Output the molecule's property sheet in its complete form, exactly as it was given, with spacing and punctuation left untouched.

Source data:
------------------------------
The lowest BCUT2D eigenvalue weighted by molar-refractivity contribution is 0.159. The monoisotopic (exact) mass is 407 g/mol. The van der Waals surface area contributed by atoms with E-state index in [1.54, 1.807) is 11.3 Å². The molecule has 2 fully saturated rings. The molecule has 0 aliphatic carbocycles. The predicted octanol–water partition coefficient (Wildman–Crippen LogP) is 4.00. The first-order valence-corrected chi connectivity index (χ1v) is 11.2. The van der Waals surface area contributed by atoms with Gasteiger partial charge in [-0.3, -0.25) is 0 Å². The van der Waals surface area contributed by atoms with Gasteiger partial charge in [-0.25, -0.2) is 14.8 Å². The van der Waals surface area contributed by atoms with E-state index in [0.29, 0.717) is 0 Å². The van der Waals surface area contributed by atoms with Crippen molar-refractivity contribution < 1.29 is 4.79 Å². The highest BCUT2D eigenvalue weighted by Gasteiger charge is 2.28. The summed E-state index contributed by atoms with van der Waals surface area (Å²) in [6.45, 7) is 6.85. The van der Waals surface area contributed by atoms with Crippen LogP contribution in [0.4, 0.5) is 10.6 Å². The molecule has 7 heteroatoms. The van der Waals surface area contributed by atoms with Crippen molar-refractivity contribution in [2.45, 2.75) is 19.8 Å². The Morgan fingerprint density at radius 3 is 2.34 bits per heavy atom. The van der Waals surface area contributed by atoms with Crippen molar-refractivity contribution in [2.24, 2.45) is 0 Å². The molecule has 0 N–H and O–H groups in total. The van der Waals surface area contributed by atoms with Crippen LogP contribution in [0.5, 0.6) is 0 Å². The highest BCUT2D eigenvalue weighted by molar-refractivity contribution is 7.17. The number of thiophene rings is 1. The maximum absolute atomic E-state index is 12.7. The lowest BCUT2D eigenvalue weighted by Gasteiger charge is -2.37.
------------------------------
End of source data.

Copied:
The lowest BCUT2D eigenvalue weighted by molar-refractivity contribution is 0.159. The monoisotopic (exact) mass is 407 g/mol. The van der Waals surface area contributed by atoms with E-state index in [1.54, 1.807) is 11.3 Å². The molecule has 2 fully saturated rings. The molecule has 0 aliphatic carbocycles. The predicted octanol–water partition coefficient (Wildman–Crippen LogP) is 4.00. The first-order valence-corrected chi connectivity index (χ1v) is 11.2. The van der Waals surface area contributed by atoms with Gasteiger partial charge in [-0.3, -0.25) is 0 Å². The van der Waals surface area contributed by atoms with Gasteiger partial charge in [-0.25, -0.2) is 14.8 Å². The van der Waals surface area contributed by atoms with E-state index in [0.29, 0.717) is 0 Å². The van der Waals surface area contributed by atoms with Crippen molar-refractivity contribution < 1.29 is 4.79 Å². The highest BCUT2D eigenvalue weighted by Gasteiger charge is 2.28. The summed E-state index contributed by atoms with van der Waals surface area (Å²) in [6.45, 7) is 6.85. The van der Waals surface area contributed by atoms with Crippen LogP contribution in [0.4, 0.5) is 10.6 Å². The molecule has 7 heteroatoms. The van der Waals surface area contributed by atoms with Crippen molar-refractivity contribution in [2.45, 2.75) is 19.8 Å². The Morgan fingerprint density at radius 3 is 2.34 bits per heavy atom. The van der Waals surface area contributed by atoms with Crippen molar-refractivity contribution in [2.24, 2.45) is 0 Å². The molecule has 0 N–H and O–H groups in total. The van der Waals surface area contributed by atoms with Crippen LogP contribution in [0.5, 0.6) is 0 Å². The highest BCUT2D eigenvalue weighted by molar-refractivity contribution is 7.17. The number of thiophene rings is 1. The maximum absolute atomic E-state index is 12.7. The lowest BCUT2D eigenvalue weighted by Gasteiger charge is -2.37.